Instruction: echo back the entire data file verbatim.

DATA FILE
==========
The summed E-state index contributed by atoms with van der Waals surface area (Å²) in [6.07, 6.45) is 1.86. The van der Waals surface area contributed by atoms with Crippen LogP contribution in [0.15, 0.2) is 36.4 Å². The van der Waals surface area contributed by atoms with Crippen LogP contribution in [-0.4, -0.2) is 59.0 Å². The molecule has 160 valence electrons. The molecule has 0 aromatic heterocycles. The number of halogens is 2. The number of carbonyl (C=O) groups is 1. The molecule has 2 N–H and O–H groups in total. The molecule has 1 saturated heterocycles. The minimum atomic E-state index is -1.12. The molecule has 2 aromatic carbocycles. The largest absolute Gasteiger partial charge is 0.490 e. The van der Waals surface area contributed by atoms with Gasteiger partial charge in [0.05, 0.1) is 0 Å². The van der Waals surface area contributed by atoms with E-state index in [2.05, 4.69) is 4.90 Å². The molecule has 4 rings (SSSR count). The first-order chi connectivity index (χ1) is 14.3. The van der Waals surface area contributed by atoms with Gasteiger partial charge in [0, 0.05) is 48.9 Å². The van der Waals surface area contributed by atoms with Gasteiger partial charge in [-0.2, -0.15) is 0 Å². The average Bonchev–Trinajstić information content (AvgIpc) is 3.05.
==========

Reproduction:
The summed E-state index contributed by atoms with van der Waals surface area (Å²) in [6.07, 6.45) is 1.86. The van der Waals surface area contributed by atoms with Crippen LogP contribution in [0.15, 0.2) is 36.4 Å². The van der Waals surface area contributed by atoms with Crippen LogP contribution in [-0.4, -0.2) is 59.0 Å². The molecule has 160 valence electrons. The molecule has 0 aromatic heterocycles. The number of halogens is 2. The number of carbonyl (C=O) groups is 1. The molecule has 2 N–H and O–H groups in total. The molecule has 1 saturated heterocycles. The minimum atomic E-state index is -1.12. The molecule has 2 aromatic carbocycles. The largest absolute Gasteiger partial charge is 0.490 e. The van der Waals surface area contributed by atoms with Gasteiger partial charge in [0.05, 0.1) is 0 Å². The van der Waals surface area contributed by atoms with E-state index in [2.05, 4.69) is 4.90 Å². The molecule has 4 rings (SSSR count). The first-order chi connectivity index (χ1) is 14.3. The van der Waals surface area contributed by atoms with Gasteiger partial charge in [0, 0.05) is 48.9 Å². The van der Waals surface area contributed by atoms with Gasteiger partial charge in [-0.2, -0.15) is 0 Å². The average Bonchev–Trinajstić information content (AvgIpc) is 3.05.